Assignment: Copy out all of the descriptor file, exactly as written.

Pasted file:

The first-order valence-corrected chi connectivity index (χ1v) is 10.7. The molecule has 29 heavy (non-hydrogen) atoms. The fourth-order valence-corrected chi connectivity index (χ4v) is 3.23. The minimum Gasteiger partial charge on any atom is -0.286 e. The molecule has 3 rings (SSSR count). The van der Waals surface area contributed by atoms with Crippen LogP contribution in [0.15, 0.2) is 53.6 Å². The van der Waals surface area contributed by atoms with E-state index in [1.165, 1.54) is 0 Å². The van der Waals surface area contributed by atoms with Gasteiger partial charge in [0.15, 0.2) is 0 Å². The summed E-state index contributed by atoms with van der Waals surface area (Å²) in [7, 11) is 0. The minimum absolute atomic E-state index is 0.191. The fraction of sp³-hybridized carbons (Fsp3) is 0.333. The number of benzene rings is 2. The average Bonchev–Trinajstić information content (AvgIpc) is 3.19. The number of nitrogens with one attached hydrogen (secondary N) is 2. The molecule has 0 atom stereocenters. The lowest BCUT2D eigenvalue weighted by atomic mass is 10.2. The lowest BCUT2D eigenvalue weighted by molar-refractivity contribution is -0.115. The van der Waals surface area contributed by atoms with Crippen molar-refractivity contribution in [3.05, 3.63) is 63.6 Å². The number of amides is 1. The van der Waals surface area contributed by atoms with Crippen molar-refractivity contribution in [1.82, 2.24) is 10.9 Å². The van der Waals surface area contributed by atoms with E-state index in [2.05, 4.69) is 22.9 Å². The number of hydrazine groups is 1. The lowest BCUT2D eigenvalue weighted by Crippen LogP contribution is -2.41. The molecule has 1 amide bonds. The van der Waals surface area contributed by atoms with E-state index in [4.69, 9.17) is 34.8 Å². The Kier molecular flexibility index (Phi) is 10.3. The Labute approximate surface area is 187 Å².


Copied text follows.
The first-order valence-corrected chi connectivity index (χ1v) is 10.7. The molecule has 29 heavy (non-hydrogen) atoms. The fourth-order valence-corrected chi connectivity index (χ4v) is 3.23. The minimum Gasteiger partial charge on any atom is -0.286 e. The molecule has 3 rings (SSSR count). The van der Waals surface area contributed by atoms with Crippen LogP contribution in [0.15, 0.2) is 53.6 Å². The van der Waals surface area contributed by atoms with E-state index in [1.165, 1.54) is 0 Å². The van der Waals surface area contributed by atoms with Gasteiger partial charge in [0.15, 0.2) is 0 Å². The summed E-state index contributed by atoms with van der Waals surface area (Å²) in [7, 11) is 0. The minimum absolute atomic E-state index is 0.191. The fraction of sp³-hybridized carbons (Fsp3) is 0.333. The number of benzene rings is 2. The average Bonchev–Trinajstić information content (AvgIpc) is 3.19. The number of nitrogens with one attached hydrogen (secondary N) is 2. The molecule has 0 atom stereocenters. The lowest BCUT2D eigenvalue weighted by atomic mass is 10.2. The lowest BCUT2D eigenvalue weighted by molar-refractivity contribution is -0.115. The van der Waals surface area contributed by atoms with Crippen molar-refractivity contribution in [3.05, 3.63) is 63.6 Å². The number of amides is 1. The van der Waals surface area contributed by atoms with Crippen molar-refractivity contribution in [1.82, 2.24) is 10.9 Å². The van der Waals surface area contributed by atoms with E-state index in [2.05, 4.69) is 22.9 Å². The number of hydrazine groups is 1. The lowest BCUT2D eigenvalue weighted by Crippen LogP contribution is -2.41. The molecule has 1 amide bonds. The van der Waals surface area contributed by atoms with E-state index in [4.69, 9.17) is 34.8 Å². The Kier molecular flexibility index (Phi) is 10.3. The Labute approximate surface area is 187 Å².